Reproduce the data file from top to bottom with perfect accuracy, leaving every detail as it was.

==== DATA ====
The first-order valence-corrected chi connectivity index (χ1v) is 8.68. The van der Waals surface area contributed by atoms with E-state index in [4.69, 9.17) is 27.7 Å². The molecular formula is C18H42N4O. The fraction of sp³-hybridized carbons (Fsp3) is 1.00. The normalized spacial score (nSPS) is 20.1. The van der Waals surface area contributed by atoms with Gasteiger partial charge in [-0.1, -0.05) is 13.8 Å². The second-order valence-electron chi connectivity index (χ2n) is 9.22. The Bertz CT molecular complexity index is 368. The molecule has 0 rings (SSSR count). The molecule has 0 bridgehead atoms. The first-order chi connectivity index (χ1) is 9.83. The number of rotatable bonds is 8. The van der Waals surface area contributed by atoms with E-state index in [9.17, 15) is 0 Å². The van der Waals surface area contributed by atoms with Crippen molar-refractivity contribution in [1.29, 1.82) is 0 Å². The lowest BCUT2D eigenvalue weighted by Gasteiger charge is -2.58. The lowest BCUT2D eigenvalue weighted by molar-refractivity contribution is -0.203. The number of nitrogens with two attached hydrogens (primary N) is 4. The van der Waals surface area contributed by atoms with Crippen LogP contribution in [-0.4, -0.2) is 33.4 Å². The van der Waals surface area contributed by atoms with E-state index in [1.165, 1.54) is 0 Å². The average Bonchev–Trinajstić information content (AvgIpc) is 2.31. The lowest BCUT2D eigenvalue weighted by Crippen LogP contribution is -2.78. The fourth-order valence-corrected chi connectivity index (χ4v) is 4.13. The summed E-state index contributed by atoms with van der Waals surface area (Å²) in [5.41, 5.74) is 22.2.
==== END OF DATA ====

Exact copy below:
The first-order valence-corrected chi connectivity index (χ1v) is 8.68. The van der Waals surface area contributed by atoms with E-state index in [4.69, 9.17) is 27.7 Å². The molecular formula is C18H42N4O. The fraction of sp³-hybridized carbons (Fsp3) is 1.00. The normalized spacial score (nSPS) is 20.1. The van der Waals surface area contributed by atoms with Gasteiger partial charge in [-0.1, -0.05) is 13.8 Å². The second-order valence-electron chi connectivity index (χ2n) is 9.22. The Bertz CT molecular complexity index is 368. The molecule has 0 rings (SSSR count). The molecule has 0 bridgehead atoms. The first-order chi connectivity index (χ1) is 9.83. The number of rotatable bonds is 8. The van der Waals surface area contributed by atoms with E-state index in [9.17, 15) is 0 Å². The van der Waals surface area contributed by atoms with Crippen molar-refractivity contribution in [1.29, 1.82) is 0 Å². The lowest BCUT2D eigenvalue weighted by Gasteiger charge is -2.58. The lowest BCUT2D eigenvalue weighted by molar-refractivity contribution is -0.203. The number of nitrogens with two attached hydrogens (primary N) is 4. The van der Waals surface area contributed by atoms with Crippen LogP contribution in [-0.4, -0.2) is 33.4 Å². The van der Waals surface area contributed by atoms with E-state index in [1.165, 1.54) is 0 Å². The average Bonchev–Trinajstić information content (AvgIpc) is 2.31. The lowest BCUT2D eigenvalue weighted by Crippen LogP contribution is -2.78. The fourth-order valence-corrected chi connectivity index (χ4v) is 4.13. The summed E-state index contributed by atoms with van der Waals surface area (Å²) in [5.41, 5.74) is 22.2.